Stop peering in disbelief – this is the new Honda Accord. Yes, it’s an all-new model that looks suspiciously like the old one. Even Honda calls it ‘an evolution of the current model’ and it’s the big news on the company’s stand at the Geneva Motor Show next month.
It’s wider and lower than today’s Accord but retains its sober and simple style. The biggest change is at the front, where the newcomer has wedgy headlamps and huge five-sided grille. Thankfully, as you might expect from technology-obsessed Honda, there are more changes under the bonnet.
Honda’s latest diesel engine
The new Accord is more significant for its new engines than its design overhaul. Honda’s new second-generation diesel engine, dubbed i-DTEC, makes its debut here. The 2.2 is more powerful, developing an extra ten ponies with 148bhp at 4000rpm, yet is claimed to meet stringent Euro 5 emissions regs thanks to the latest piezo fuel injectors and a particulate filter. A plump 258lb ft of torque on tap from just 2000rpm promises fleet performance, too.
Two petrol engines will be offered, a 154bhp 2.0 i-VTEC (with improved valve lift and timing gear) and the range-topping 197bhp 2.4 i-VTEC. All three engines come with a six-speed manual gearbox or (when the diesel auto arrives in early 2009) a five-speed auto.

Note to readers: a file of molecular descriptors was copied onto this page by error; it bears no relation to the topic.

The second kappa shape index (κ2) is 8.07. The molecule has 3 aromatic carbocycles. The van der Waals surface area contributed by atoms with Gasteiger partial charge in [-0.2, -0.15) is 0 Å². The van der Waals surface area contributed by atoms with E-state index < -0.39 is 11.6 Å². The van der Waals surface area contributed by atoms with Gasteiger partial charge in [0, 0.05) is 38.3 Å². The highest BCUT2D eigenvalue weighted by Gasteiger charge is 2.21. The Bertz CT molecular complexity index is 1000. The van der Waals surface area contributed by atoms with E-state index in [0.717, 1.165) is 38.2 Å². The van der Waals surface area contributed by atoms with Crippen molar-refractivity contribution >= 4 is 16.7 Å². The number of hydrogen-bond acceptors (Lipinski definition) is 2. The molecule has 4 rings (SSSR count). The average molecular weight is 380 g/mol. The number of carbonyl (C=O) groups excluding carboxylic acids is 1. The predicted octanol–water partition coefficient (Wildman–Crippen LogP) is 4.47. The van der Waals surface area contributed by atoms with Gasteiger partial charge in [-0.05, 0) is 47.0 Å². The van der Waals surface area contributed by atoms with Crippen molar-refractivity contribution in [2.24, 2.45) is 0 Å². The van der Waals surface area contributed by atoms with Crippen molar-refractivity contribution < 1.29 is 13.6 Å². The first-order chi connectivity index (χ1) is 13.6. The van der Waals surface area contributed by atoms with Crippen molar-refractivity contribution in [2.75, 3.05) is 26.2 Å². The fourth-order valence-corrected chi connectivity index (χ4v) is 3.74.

Guess what? They’ve benchmarked the 3-series
Honda’s promotional literature talks about benchmarking the new Accord against the BMW 3-series, but the same claim has been made by more manufacturers in this segment than we care to remember. Honda argues that the lower centre of gravity, a wider track and new suspension (double wishbones up front, multi-link rear links) will improve the previously staid handling, although we’d expect the Accord to place comfort over razor-sharp handling prowess. Which is surely what Honda customers expect.
Inside, the Accord is just what you’d expect from a Honda: clear, electro-backlit dials, high-tech graphic read-outs and switchgear that will be familiar to anyone who’s driven the latest space-age Civic or Legend. Although this publicity shot makes it look dark and sombre, it all looks sensibly laid out and well built.
Honda Accord – a techfest
All models have Honda’s electronic stability system as standard, reining in wheelspin or slides by braking individual wheels, limiting engine power and even adding steering corrections to quell over- or understeer. Don’t worry though – it’s not about to steer for you, it just applies a nudge of lock to encourage the driver to apply a correction. Honda’s really gone to town on the new Accord’s safety systems; it will follow white road markings to keep you in the correct motorway lane and forward radar systems will keep you a set distance from the car in front and even brake for you if it detects an imminent collision. Needless to say, many of these systems will be optional.
Prices haven’t been announced yet we hear they’ll kick off at around £17-18,000 for a 2.0-litre saloon when sales start in July 2008. Expect estate Tourer models to cost £1200 more.
CAR is covering all the Geneva unveils in the coming weeks as we build up to the Swiss show on 4 March 2008. Come back for all the latest new-car news as it happens